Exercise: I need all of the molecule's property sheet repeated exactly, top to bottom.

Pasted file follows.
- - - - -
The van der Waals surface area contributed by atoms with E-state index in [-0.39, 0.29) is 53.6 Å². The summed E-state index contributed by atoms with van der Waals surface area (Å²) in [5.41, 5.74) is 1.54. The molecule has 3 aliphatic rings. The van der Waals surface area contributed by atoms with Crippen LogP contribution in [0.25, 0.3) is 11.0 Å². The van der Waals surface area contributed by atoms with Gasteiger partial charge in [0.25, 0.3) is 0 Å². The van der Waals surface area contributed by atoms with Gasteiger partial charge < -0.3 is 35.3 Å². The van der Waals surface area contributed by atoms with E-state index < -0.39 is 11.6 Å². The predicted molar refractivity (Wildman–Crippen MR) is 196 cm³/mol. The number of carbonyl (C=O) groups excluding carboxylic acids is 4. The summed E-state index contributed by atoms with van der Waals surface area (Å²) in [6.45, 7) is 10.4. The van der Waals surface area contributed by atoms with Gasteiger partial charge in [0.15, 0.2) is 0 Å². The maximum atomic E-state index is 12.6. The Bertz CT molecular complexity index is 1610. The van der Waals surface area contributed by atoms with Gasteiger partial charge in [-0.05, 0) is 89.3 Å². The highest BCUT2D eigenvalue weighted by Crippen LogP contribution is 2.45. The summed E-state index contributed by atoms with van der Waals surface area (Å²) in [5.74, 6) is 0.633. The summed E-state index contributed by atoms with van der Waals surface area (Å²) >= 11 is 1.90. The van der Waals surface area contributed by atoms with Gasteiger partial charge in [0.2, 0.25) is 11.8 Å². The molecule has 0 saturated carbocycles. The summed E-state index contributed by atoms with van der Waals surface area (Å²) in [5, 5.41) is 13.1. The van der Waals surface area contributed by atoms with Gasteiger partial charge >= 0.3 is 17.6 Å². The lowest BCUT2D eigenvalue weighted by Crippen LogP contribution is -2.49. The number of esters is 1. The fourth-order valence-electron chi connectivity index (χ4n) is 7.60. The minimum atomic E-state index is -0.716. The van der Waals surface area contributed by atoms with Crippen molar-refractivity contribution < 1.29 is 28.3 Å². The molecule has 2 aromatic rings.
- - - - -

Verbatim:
The van der Waals surface area contributed by atoms with E-state index in [-0.39, 0.29) is 53.6 Å². The summed E-state index contributed by atoms with van der Waals surface area (Å²) in [5.41, 5.74) is 1.54. The molecule has 3 aliphatic rings. The van der Waals surface area contributed by atoms with Crippen LogP contribution in [0.25, 0.3) is 11.0 Å². The van der Waals surface area contributed by atoms with Gasteiger partial charge in [0.25, 0.3) is 0 Å². The van der Waals surface area contributed by atoms with Gasteiger partial charge < -0.3 is 35.3 Å². The van der Waals surface area contributed by atoms with E-state index < -0.39 is 11.6 Å². The predicted molar refractivity (Wildman–Crippen MR) is 196 cm³/mol. The number of carbonyl (C=O) groups excluding carboxylic acids is 4. The summed E-state index contributed by atoms with van der Waals surface area (Å²) in [6.45, 7) is 10.4. The van der Waals surface area contributed by atoms with Gasteiger partial charge in [0.15, 0.2) is 0 Å². The maximum atomic E-state index is 12.6. The Bertz CT molecular complexity index is 1610. The van der Waals surface area contributed by atoms with Gasteiger partial charge in [-0.05, 0) is 89.3 Å². The highest BCUT2D eigenvalue weighted by Crippen LogP contribution is 2.45. The summed E-state index contributed by atoms with van der Waals surface area (Å²) in [5.74, 6) is 0.633. The summed E-state index contributed by atoms with van der Waals surface area (Å²) >= 11 is 1.90. The van der Waals surface area contributed by atoms with Gasteiger partial charge in [0.2, 0.25) is 11.8 Å². The molecule has 0 saturated carbocycles. The summed E-state index contributed by atoms with van der Waals surface area (Å²) in [5, 5.41) is 13.1. The van der Waals surface area contributed by atoms with Gasteiger partial charge >= 0.3 is 17.6 Å². The lowest BCUT2D eigenvalue weighted by Crippen LogP contribution is -2.49. The number of esters is 1. The fourth-order valence-electron chi connectivity index (χ4n) is 7.60. The minimum atomic E-state index is -0.716. The van der Waals surface area contributed by atoms with Crippen molar-refractivity contribution < 1.29 is 28.3 Å². The molecule has 2 aromatic rings.